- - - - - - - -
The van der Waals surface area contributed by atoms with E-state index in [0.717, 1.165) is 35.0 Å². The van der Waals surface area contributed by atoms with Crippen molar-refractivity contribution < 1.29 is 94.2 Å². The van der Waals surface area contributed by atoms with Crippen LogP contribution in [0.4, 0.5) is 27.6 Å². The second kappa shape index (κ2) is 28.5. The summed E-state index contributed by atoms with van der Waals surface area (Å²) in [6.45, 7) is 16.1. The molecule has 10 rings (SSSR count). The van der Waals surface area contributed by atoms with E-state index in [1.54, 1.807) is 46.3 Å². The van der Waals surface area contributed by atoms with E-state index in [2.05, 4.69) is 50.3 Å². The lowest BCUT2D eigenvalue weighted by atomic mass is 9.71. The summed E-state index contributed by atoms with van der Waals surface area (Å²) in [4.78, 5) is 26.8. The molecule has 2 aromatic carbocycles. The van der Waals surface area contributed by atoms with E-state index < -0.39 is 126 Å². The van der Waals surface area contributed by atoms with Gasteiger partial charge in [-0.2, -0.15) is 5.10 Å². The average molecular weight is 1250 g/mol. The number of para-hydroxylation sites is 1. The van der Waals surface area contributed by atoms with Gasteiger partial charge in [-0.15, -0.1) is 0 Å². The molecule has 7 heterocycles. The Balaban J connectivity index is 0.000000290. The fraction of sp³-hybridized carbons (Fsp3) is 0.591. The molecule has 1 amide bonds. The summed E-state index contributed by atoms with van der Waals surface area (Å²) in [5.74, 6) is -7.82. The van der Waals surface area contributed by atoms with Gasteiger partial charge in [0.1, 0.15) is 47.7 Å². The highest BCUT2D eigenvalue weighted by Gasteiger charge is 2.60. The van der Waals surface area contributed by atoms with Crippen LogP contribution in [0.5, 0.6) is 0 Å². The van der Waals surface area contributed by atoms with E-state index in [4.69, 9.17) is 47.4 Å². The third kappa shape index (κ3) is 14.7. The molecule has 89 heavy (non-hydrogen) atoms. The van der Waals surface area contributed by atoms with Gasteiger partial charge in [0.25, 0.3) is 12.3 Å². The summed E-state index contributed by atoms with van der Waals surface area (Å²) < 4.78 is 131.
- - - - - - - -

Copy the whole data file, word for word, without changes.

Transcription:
The van der Waals surface area contributed by atoms with E-state index in [0.717, 1.165) is 35.0 Å². The van der Waals surface area contributed by atoms with Crippen molar-refractivity contribution < 1.29 is 94.2 Å². The van der Waals surface area contributed by atoms with Crippen LogP contribution in [0.4, 0.5) is 27.6 Å². The second kappa shape index (κ2) is 28.5. The summed E-state index contributed by atoms with van der Waals surface area (Å²) in [6.45, 7) is 16.1. The molecule has 10 rings (SSSR count). The van der Waals surface area contributed by atoms with E-state index in [1.54, 1.807) is 46.3 Å². The van der Waals surface area contributed by atoms with E-state index in [2.05, 4.69) is 50.3 Å². The lowest BCUT2D eigenvalue weighted by atomic mass is 9.71. The summed E-state index contributed by atoms with van der Waals surface area (Å²) in [4.78, 5) is 26.8. The molecule has 2 aromatic carbocycles. The van der Waals surface area contributed by atoms with E-state index < -0.39 is 126 Å². The van der Waals surface area contributed by atoms with Gasteiger partial charge in [-0.2, -0.15) is 5.10 Å². The average molecular weight is 1250 g/mol. The number of para-hydroxylation sites is 1. The van der Waals surface area contributed by atoms with Gasteiger partial charge in [-0.15, -0.1) is 0 Å². The molecule has 7 heterocycles. The Balaban J connectivity index is 0.000000290. The fraction of sp³-hybridized carbons (Fsp3) is 0.591. The molecule has 1 amide bonds. The summed E-state index contributed by atoms with van der Waals surface area (Å²) in [5.74, 6) is -7.82. The van der Waals surface area contributed by atoms with Gasteiger partial charge in [0.1, 0.15) is 47.7 Å². The highest BCUT2D eigenvalue weighted by Gasteiger charge is 2.60. The van der Waals surface area contributed by atoms with Crippen LogP contribution in [0.5, 0.6) is 0 Å². The van der Waals surface area contributed by atoms with E-state index in [4.69, 9.17) is 47.4 Å². The third kappa shape index (κ3) is 14.7. The molecule has 89 heavy (non-hydrogen) atoms. The van der Waals surface area contributed by atoms with Gasteiger partial charge in [0.25, 0.3) is 12.3 Å². The summed E-state index contributed by atoms with van der Waals surface area (Å²) < 4.78 is 131.